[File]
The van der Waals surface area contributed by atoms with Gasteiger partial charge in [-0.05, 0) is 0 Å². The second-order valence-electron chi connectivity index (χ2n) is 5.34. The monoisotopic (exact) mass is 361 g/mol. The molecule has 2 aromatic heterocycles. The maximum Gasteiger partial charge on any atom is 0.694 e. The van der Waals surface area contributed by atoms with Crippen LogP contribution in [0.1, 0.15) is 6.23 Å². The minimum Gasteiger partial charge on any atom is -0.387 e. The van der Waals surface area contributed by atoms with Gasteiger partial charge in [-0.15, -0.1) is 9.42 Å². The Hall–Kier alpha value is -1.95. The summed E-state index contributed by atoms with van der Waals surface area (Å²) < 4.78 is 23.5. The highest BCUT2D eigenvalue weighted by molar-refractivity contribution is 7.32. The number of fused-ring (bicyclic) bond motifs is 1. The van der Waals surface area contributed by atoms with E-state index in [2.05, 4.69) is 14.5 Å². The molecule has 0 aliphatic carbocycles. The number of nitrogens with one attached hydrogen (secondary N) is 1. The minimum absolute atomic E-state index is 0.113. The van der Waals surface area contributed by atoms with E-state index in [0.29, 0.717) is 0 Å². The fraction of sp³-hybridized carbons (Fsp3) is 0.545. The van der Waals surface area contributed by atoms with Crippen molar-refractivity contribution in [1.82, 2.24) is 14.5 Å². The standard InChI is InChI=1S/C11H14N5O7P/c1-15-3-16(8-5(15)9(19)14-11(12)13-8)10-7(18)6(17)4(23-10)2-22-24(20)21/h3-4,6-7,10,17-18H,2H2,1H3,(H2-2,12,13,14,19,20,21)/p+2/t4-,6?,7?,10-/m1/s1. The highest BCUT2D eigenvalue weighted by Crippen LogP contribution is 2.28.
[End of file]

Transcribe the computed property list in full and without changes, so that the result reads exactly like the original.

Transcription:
The van der Waals surface area contributed by atoms with Gasteiger partial charge in [-0.05, 0) is 0 Å². The second-order valence-electron chi connectivity index (χ2n) is 5.34. The monoisotopic (exact) mass is 361 g/mol. The molecule has 2 aromatic heterocycles. The maximum Gasteiger partial charge on any atom is 0.694 e. The van der Waals surface area contributed by atoms with Crippen LogP contribution in [0.1, 0.15) is 6.23 Å². The minimum Gasteiger partial charge on any atom is -0.387 e. The van der Waals surface area contributed by atoms with Gasteiger partial charge in [-0.15, -0.1) is 9.42 Å². The Hall–Kier alpha value is -1.95. The summed E-state index contributed by atoms with van der Waals surface area (Å²) < 4.78 is 23.5. The highest BCUT2D eigenvalue weighted by molar-refractivity contribution is 7.32. The number of fused-ring (bicyclic) bond motifs is 1. The van der Waals surface area contributed by atoms with E-state index in [2.05, 4.69) is 14.5 Å². The molecule has 0 aliphatic carbocycles. The number of nitrogens with one attached hydrogen (secondary N) is 1. The minimum absolute atomic E-state index is 0.113. The van der Waals surface area contributed by atoms with E-state index in [0.29, 0.717) is 0 Å². The fraction of sp³-hybridized carbons (Fsp3) is 0.545. The van der Waals surface area contributed by atoms with Crippen molar-refractivity contribution in [1.82, 2.24) is 14.5 Å². The standard InChI is InChI=1S/C11H14N5O7P/c1-15-3-16(8-5(15)9(19)14-11(12)13-8)10-7(18)6(17)4(23-10)2-22-24(20)21/h3-4,6-7,10,17-18H,2H2,1H3,(H2-2,12,13,14,19,20,21)/p+2/t4-,6?,7?,10-/m1/s1. The highest BCUT2D eigenvalue weighted by Crippen LogP contribution is 2.28.